In the next step, the three text boxes can be dragged in. Eclipse will automatically arrange them above one another. Clicking any of them allows you to edit its properties in the list on the bottom right-hand side of the screen. We would recommend that you change the names of the widgets and provide them with a Hint text that will show up if the user has not entered data. Very diligent individuals can go further, adding in three labels describing the data to be entered in the text box below. Finally, drag in a button. It will be used for triggering the actual computation process. The resulting XML file will look like this:

<FrameLayout xmlns:android=””
tools:ignore=”MergeRootFrame” >

android:orientation=”vertical” >

Controls are assigned to layouts by enclosing them between the opening and closing tag. Feel free to nest layouts as deep as you see fit – but please keep in mind that the amount of layouts directly affects the performance of the GUI stack.

The actual widgets are declared in a HTMLesque fashion. The string assigned to @id is used for finding the controls in the source code: by using a string that starts with a plus, we ‘add’ the name of the widget to the list of elements stored in id.

         android:inputType="numberDecimal" >

         <requestFocus />

         android:ems="10" android:inputType="numberDecimal" />

         android:inputType="numberDecimal" />

         android:text="Button" />



Change the code

With that, the resource file is ready. Its intelligence can be found in the Activity class, which resides in ‘/src//MainActivity. java’. Our application wants to be notified whenever the button is pressed – this can be accomplished by changing the body of the onCreate() method:

protected void onCreate(Bundle savedInstanceState) {

   Button clickButton = (Button)findViewById(;

Android instantiates activities by providing them with XML content – this is handled in the setContentView function that had already been provided by the framework. The next step involves finding the button by using the ID that was assigned to it in the XML file we mentioned above.

onClickListener needs to implement an interface. Eclipse will offer autocompletion tools – using them leads to a skeleton structure:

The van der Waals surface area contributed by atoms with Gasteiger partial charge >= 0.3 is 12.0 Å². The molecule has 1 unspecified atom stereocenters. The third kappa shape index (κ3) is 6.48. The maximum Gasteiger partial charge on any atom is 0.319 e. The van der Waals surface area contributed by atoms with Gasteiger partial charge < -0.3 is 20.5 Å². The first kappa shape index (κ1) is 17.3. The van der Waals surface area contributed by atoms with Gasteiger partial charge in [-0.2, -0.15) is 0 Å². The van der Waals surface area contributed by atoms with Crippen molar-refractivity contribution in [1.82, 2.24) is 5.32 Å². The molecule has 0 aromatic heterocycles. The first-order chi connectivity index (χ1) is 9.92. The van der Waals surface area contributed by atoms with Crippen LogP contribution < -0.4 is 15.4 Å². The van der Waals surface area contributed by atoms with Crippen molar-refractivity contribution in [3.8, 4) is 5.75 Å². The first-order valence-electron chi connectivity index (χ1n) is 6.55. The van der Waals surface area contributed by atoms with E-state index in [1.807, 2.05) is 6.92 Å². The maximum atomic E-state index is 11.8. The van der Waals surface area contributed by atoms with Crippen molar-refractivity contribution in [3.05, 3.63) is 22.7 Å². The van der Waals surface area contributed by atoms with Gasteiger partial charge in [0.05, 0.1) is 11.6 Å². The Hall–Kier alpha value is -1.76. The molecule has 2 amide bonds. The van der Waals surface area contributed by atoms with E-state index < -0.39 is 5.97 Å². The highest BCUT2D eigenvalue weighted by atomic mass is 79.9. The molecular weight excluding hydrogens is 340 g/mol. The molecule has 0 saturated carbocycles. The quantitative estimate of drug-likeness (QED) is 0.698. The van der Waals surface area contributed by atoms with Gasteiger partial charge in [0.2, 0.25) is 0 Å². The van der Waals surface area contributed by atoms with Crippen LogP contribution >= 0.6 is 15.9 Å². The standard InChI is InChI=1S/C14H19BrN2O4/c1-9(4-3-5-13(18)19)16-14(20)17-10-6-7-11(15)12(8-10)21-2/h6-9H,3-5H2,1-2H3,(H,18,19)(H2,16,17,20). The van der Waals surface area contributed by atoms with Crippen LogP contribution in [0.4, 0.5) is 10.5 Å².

public class MainActivity extends ActionBarActivity implements
   public void onClick(View arg0) {
      // TODO Auto-generated method stub

With that, we can proceed to implementing the actual calculation method. The final version of onClick looks like this:

public void onClick(View arg0) {
   // TODO Auto-generated method stub
   EditText myTextLast=(EditText)findViewById(;
   EditText myTextDelta=(EditText)findViewById(;
   EditText myResult=(EditText)findViewById(;

   float myLastCourse=Float.parseFloat(myTextLast.getText().toString());
   float myDelta=Float.parseFloat(myTextDelta.getText().toString());
   Float myResultF=myLastCourse-(myLastCourse/100*myDelta);


This routine starts out by retrieving pointers to the three text boxes from the R array. The rest of the code is made up of normal Java code, which is run as is. With that, we are done – our calculator is ready for deployment!

Test your app

Sadly, an app that works on paper does not help our friend with the stockbroker. They want to use the app on their phone. Furthermore, real-life programs tend to be complex enough to ensure that some errors will pop up – finding them is much easier if you can see the app working on a phone.

Every Android phone can be used as a debug target as long as it is connected to your PC and has its developer mode enabled. Sadly, Google changed the way the activation works in recent versions of the operating system, so we cannot give you a universally valid sequence. Connect your handset to your PC and click the Play or the Debug buttons – Eclipse will do the rest.

Sometimes, carrying around a phone and its accompanying data cable isn’t feasible. If this is the case, Google offers an emulator that provides a pretty decent (albeit very slow) representation of a real handset. It’s worth remembering that virtual machines need to be set up before use. This can be accomplished easily by opening up the AVD manager, located at Window>Android Virtual Device Manager.